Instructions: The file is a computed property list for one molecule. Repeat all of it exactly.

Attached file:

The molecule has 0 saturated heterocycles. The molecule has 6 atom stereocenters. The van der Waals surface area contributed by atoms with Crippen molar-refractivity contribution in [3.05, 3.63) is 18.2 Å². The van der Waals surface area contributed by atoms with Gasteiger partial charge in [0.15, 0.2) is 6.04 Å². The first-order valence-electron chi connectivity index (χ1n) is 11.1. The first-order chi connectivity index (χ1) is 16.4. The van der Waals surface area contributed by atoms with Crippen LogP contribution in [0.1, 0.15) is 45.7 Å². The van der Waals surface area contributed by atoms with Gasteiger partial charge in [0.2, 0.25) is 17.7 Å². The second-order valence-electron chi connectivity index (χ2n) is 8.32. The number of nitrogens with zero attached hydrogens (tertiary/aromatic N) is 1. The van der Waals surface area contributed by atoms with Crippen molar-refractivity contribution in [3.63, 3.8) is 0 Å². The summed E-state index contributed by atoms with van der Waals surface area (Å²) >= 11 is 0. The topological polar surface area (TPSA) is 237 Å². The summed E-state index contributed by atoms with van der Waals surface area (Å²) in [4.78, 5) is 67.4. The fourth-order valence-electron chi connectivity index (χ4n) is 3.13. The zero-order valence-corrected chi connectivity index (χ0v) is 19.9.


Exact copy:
The molecule has 0 saturated heterocycles. The molecule has 6 atom stereocenters. The van der Waals surface area contributed by atoms with Crippen molar-refractivity contribution in [3.05, 3.63) is 18.2 Å². The van der Waals surface area contributed by atoms with Gasteiger partial charge in [0.15, 0.2) is 6.04 Å². The first-order valence-electron chi connectivity index (χ1n) is 11.1. The first-order chi connectivity index (χ1) is 16.4. The van der Waals surface area contributed by atoms with Crippen LogP contribution in [0.1, 0.15) is 45.7 Å². The van der Waals surface area contributed by atoms with Gasteiger partial charge in [0.2, 0.25) is 17.7 Å². The second-order valence-electron chi connectivity index (χ2n) is 8.32. The number of nitrogens with zero attached hydrogens (tertiary/aromatic N) is 1. The van der Waals surface area contributed by atoms with Crippen molar-refractivity contribution in [3.63, 3.8) is 0 Å². The summed E-state index contributed by atoms with van der Waals surface area (Å²) >= 11 is 0. The topological polar surface area (TPSA) is 237 Å². The summed E-state index contributed by atoms with van der Waals surface area (Å²) in [4.78, 5) is 67.4. The fourth-order valence-electron chi connectivity index (χ4n) is 3.13. The zero-order valence-corrected chi connectivity index (χ0v) is 19.9.